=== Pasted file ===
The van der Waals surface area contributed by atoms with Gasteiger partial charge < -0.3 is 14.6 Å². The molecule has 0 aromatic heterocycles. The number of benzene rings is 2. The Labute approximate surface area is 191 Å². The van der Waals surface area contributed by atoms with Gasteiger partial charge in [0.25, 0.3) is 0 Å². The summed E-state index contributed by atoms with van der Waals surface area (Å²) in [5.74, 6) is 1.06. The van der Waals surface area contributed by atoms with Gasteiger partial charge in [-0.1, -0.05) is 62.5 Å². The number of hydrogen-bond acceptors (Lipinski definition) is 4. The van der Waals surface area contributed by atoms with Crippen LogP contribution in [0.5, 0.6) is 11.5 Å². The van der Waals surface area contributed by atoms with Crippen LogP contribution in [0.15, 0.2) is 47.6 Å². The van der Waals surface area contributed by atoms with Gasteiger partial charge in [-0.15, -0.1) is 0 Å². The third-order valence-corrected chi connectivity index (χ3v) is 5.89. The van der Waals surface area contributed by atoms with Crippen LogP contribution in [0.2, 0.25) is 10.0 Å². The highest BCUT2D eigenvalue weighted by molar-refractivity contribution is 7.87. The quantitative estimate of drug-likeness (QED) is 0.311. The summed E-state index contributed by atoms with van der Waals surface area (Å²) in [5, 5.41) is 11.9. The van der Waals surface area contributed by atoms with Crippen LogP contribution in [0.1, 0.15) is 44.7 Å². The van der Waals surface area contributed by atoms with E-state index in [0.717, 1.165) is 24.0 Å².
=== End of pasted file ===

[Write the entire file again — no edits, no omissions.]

The van der Waals surface area contributed by atoms with Gasteiger partial charge < -0.3 is 14.6 Å². The molecule has 0 aromatic heterocycles. The number of benzene rings is 2. The Labute approximate surface area is 191 Å². The van der Waals surface area contributed by atoms with Gasteiger partial charge in [0.25, 0.3) is 0 Å². The summed E-state index contributed by atoms with van der Waals surface area (Å²) in [5.74, 6) is 1.06. The van der Waals surface area contributed by atoms with Gasteiger partial charge in [-0.1, -0.05) is 62.5 Å². The number of hydrogen-bond acceptors (Lipinski definition) is 4. The van der Waals surface area contributed by atoms with Crippen LogP contribution in [0.5, 0.6) is 11.5 Å². The van der Waals surface area contributed by atoms with Crippen LogP contribution in [0.15, 0.2) is 47.6 Å². The van der Waals surface area contributed by atoms with Gasteiger partial charge in [-0.15, -0.1) is 0 Å². The third-order valence-corrected chi connectivity index (χ3v) is 5.89. The van der Waals surface area contributed by atoms with Crippen LogP contribution in [0.2, 0.25) is 10.0 Å². The highest BCUT2D eigenvalue weighted by molar-refractivity contribution is 7.87. The quantitative estimate of drug-likeness (QED) is 0.311. The summed E-state index contributed by atoms with van der Waals surface area (Å²) in [5, 5.41) is 11.9. The van der Waals surface area contributed by atoms with Crippen LogP contribution in [0.1, 0.15) is 44.7 Å². The van der Waals surface area contributed by atoms with E-state index in [0.717, 1.165) is 24.0 Å².